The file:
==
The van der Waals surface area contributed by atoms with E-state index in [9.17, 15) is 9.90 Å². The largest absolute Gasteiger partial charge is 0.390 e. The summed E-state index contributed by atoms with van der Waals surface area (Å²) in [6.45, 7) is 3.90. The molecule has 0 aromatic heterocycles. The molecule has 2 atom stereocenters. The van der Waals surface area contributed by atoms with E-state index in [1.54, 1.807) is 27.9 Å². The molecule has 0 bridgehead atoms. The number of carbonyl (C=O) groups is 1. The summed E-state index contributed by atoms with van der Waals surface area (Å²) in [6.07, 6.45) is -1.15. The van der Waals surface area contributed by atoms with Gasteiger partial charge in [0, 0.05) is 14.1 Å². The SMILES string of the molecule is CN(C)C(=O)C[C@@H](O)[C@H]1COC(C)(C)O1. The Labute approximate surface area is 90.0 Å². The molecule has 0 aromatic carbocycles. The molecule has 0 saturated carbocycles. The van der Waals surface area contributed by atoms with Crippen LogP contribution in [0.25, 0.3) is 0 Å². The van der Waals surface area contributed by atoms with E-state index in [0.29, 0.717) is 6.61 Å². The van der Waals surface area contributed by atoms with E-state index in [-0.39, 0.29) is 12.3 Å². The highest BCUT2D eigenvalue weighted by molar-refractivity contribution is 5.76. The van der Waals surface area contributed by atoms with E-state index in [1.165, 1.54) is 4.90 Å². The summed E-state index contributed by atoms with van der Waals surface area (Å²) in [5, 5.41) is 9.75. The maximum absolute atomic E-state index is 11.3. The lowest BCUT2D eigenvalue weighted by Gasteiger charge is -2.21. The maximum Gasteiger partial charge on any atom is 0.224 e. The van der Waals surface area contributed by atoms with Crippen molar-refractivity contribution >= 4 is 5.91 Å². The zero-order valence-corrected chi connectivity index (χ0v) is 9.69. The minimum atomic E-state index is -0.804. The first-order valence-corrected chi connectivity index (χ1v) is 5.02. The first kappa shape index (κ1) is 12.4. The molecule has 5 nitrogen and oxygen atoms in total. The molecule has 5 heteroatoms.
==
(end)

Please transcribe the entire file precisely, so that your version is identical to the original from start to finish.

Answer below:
The van der Waals surface area contributed by atoms with E-state index in [9.17, 15) is 9.90 Å². The largest absolute Gasteiger partial charge is 0.390 e. The summed E-state index contributed by atoms with van der Waals surface area (Å²) in [6.45, 7) is 3.90. The molecule has 0 aromatic heterocycles. The molecule has 2 atom stereocenters. The van der Waals surface area contributed by atoms with E-state index in [1.54, 1.807) is 27.9 Å². The molecule has 0 bridgehead atoms. The number of carbonyl (C=O) groups is 1. The summed E-state index contributed by atoms with van der Waals surface area (Å²) in [6.07, 6.45) is -1.15. The van der Waals surface area contributed by atoms with Gasteiger partial charge in [0, 0.05) is 14.1 Å². The SMILES string of the molecule is CN(C)C(=O)C[C@@H](O)[C@H]1COC(C)(C)O1. The Labute approximate surface area is 90.0 Å². The molecule has 0 aromatic carbocycles. The molecule has 0 saturated carbocycles. The van der Waals surface area contributed by atoms with Crippen LogP contribution in [0.25, 0.3) is 0 Å². The van der Waals surface area contributed by atoms with E-state index in [0.29, 0.717) is 6.61 Å². The van der Waals surface area contributed by atoms with E-state index in [-0.39, 0.29) is 12.3 Å². The highest BCUT2D eigenvalue weighted by molar-refractivity contribution is 5.76. The van der Waals surface area contributed by atoms with E-state index in [1.165, 1.54) is 4.90 Å². The summed E-state index contributed by atoms with van der Waals surface area (Å²) in [5, 5.41) is 9.75. The maximum absolute atomic E-state index is 11.3. The lowest BCUT2D eigenvalue weighted by Gasteiger charge is -2.21. The maximum Gasteiger partial charge on any atom is 0.224 e. The van der Waals surface area contributed by atoms with Crippen molar-refractivity contribution >= 4 is 5.91 Å². The zero-order valence-corrected chi connectivity index (χ0v) is 9.69. The minimum atomic E-state index is -0.804. The first-order valence-corrected chi connectivity index (χ1v) is 5.02. The first kappa shape index (κ1) is 12.4. The molecule has 5 nitrogen and oxygen atoms in total. The molecule has 5 heteroatoms.